Neera Tanden has worked directly for Clinton in a number of capacities over the years: She held a position back when Clinton was first lady and did a stint in the Obama administration focusing primarily on health care. Clinton appointed her to the Democratic platform committee and she is head of the Center for American Progress. She seems very likely to serve personally in a very senior staff role in a Clinton administration, so she’s a natural pick for an important transition job. Her predecessor at CAP, John Podesta, chaired Obama’s transition effort back in 2008 and is now chair of Clinton’s campaign.

Maggie Williams is a bit of a bridge to an older iteration of Hillaryland. She was Clinton’s chief of staff when Clinton was first lady and then chief of staff at the Clinton Foundation. Back in February of 2008, when Clinton’s primary campaign was in a state of crisis, she was brought in as campaign manager and partially righted the ship, even though Clinton ultimately lost. She’s been director of the Institute of Politics at Harvard for a couple of years now and has not had much of a public-facing role in Clinton’s 2016 campaign until this point.

Tom Donilon is a veteran foreign policy hand who worked in Bill Clinton’s State Department and Barack Obama’s National Security Council. He ran Obama’s State Department transition group and in the structure of Clinton’s transition team seems to be doing essentially the same thing — but with a wider mandate across the national security realm.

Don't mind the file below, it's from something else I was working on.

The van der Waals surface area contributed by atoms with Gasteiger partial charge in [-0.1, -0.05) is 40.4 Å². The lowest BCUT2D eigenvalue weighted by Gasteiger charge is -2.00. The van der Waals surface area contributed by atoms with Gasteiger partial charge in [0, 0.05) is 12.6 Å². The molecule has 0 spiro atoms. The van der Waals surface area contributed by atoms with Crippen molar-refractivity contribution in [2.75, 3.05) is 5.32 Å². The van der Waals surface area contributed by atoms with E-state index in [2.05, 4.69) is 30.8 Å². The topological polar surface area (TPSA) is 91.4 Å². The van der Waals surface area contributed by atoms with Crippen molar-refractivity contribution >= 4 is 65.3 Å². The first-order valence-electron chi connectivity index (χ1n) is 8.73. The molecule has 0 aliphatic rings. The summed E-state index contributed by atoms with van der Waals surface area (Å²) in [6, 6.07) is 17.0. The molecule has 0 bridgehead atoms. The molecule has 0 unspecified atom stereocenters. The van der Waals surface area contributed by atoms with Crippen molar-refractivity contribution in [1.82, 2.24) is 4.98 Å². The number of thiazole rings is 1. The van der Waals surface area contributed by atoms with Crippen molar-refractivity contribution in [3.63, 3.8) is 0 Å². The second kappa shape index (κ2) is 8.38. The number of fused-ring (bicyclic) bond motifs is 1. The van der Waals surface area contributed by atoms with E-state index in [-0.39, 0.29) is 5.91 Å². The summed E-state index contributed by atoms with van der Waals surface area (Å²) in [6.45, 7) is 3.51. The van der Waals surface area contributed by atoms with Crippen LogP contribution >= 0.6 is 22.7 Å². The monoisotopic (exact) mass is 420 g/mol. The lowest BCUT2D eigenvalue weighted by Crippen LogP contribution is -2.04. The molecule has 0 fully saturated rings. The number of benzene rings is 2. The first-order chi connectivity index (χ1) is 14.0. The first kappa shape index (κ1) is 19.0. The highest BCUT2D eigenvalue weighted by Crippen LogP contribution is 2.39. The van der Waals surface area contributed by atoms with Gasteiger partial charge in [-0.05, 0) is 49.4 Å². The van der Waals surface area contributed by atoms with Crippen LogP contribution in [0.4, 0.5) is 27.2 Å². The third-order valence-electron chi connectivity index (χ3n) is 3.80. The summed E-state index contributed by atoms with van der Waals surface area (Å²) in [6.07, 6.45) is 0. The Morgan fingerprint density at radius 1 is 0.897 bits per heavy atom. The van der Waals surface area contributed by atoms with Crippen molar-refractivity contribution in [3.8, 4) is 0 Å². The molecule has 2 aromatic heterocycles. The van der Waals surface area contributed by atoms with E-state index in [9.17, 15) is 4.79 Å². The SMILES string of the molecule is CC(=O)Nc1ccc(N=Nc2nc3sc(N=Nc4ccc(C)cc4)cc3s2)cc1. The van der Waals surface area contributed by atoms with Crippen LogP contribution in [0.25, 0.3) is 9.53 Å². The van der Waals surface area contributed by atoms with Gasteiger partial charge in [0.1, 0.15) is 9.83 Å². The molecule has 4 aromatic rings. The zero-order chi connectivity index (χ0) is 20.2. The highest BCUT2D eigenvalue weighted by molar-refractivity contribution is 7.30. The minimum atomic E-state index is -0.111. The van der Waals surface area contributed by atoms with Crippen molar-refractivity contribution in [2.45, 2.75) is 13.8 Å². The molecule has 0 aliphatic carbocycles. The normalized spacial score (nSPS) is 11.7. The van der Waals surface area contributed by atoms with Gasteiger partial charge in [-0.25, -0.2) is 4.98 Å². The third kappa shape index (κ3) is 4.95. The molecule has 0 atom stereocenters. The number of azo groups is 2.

Ann O’Leary was Clinton’s legislative director at the start of her term as a US senator and dealt with a wide range of issues. She then moved on to think tank gigs mostly focused on child and family policy. These are issues that haven’t necessarily played a large role in the 2016 campaign but are very much the center of Clinton’s work over the whole course of her career. They’re likely to be important to her actual approach to governing.

Ed Meier is a relative newcomer to the Clinton circle, but entered government as a senior adviser to the deputy secretary of state when she was running the State Department. After leaving, he was chief operating officer of Big Thought, a Dallas-based nonprofit focused on children and education. He’s been working in the Clinton campaign with the title of director of policy outreach.

Heather Boushey is the chief economist for the Washington Center for Equitable Growth, a policy organization focused on growth and inequality. Her specific expertise is in labor market issues related to women and family life. She published a book earlier this year on the subject, Finding Time: The Economics of Work-Life Conflict. Her involvement, and the broadly adjacent expertise of O’Leary and Meier, again indicates a likely focus on family policy when Clinton turns the page to governing.